- Valarie Anderson
When the Beaches Trembled, by Zach S. Morris
I recently finished reading a book that continues to haunt me, my requirement for a good read. It’s a book I normally wouldn’t study since it is not about a topic I’m currently researching. It found its way to me via email. The author reached out to me to say how much he enjoyed my Pearl Harbor book. He liked its remarkable detail and gave me a big “Bravo.” His book was the runner-up for the 2022 Gold Medal for History awarded to me by the Military Writers Society of America. I was humbled by his compliment and purchased his book in return. I’m so glad I did.
The book I’m referring to is When the Beaches Trembled. It delivers all that the author, Zach S. Morris, promises. Zach is the Editor-in-Chief of the “Scuttlebutt” magazine and writes flawlessly, something that does not come easy for me. His book is well illustrated with maps, photographs, and charts. I learned a lot from Zach.
Zack wove his grandfather’s WWII memories into a well-researched, vivid narrative about LCIs, Landing Craft Infantry ships which were a vital part in the United States’ victory in the Pacific theater. I’d never heard of LCIs. I thought only Higgins boats—depicted in just about every WWII movie I’ve seen—deposited troops on shores, the one with the drop front that troops huddle behind contemplating their fate.
LCIs, pictured here, are Higgins boats on steroids with ramps that drop from either side of the ship. They have a flat bottom haul, which makes for notoriously rough rides when the seas are high.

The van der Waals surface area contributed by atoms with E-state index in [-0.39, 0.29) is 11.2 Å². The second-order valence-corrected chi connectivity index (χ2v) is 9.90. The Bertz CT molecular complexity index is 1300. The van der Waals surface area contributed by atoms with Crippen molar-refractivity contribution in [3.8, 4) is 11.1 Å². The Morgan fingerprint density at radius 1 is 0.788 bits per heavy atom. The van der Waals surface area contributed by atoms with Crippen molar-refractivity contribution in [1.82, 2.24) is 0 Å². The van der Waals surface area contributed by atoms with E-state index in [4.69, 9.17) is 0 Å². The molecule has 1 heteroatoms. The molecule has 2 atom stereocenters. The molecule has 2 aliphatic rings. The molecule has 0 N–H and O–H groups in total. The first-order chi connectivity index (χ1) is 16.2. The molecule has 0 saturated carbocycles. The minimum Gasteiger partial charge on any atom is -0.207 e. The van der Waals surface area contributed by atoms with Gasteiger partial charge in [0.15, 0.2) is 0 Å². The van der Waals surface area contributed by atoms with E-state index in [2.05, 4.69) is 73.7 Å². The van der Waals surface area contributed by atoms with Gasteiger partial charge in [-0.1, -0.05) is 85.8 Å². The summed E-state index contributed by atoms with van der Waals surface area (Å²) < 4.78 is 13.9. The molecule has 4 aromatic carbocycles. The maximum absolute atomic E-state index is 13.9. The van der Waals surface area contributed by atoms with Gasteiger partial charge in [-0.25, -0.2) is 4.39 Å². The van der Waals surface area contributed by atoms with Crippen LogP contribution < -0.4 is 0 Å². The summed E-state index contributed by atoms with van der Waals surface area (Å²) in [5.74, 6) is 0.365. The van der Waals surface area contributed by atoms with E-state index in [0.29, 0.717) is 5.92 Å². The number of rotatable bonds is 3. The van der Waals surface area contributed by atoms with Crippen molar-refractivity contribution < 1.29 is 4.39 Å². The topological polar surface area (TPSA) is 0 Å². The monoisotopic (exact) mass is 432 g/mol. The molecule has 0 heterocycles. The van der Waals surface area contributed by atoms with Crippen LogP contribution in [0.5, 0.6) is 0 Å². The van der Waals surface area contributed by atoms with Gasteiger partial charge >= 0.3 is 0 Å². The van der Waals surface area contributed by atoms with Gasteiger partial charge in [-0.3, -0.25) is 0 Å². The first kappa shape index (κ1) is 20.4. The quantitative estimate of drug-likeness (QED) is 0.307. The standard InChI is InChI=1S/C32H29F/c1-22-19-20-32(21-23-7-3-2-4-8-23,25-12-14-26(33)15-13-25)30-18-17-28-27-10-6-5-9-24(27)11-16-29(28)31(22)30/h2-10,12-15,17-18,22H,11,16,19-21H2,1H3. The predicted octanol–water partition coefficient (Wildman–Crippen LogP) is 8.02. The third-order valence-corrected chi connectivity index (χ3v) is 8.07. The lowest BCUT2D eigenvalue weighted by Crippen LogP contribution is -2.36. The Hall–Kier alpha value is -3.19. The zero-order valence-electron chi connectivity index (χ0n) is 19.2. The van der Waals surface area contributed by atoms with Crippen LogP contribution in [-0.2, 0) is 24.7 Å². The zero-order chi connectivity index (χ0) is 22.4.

Imagine being in a ship that slams its way across the ocean, rising with each wave and dropping like a frying pan into the trough. The crew on board could barely eat for their meals turned to chum without fail.
Troop transports had little storage space; supplies and parts were always short. Fresh water was precious, so the men got used to the smell of each other. Laundry was often done by pinning it to a line and throwing it overboard into the saltwater washing machine they sailed upon. After a few disastrous landings, some LCIs became gunboats as well to help protect the troops as they raced across the slaughterhouse beaches. Zach’s grandfather, Steven Ganzberger, and his shipmates endured and innovated and saw impossible-to-describe-horror when Kamikazes slammed into their convoy. LCIs suffered thirty percent casualties to raise the flag on Iwo Jima.
Zach’s grandfather now floats in the recesses of my brain like other heroes of WWII that I have encountered. Men like Ganzberger were awarded campaign medals to thank them for their sacrifice. It is not enough. I’m glad he survived so his grandson could tell his tale. Zach does a great job of taking the reader into the moment and into the hearts of many brave men.
When the Beaches Trembled now has a permanent spot on my shelf. I hope you will dust off a place on yours so you can read about this remarkable footfall of history. There is no better way to thank the heroes who fought for the freedom we enjoy today. Look into their faces in the photographs. They were fathers, sons, and brothers. Remember them. It’s the least we can do.
Fair use photo credit: The Inman Co. [Landing Craft Infantry, In Action], photograph, Date Unknown; (https://texashistory.unt.edu/ark:/67531/metapth37386/: accessed May 19, 2023), University of North Texas Libraries, The Portal to Texas History, https://texashistory.unt.edu; crediting Heritage House Museum.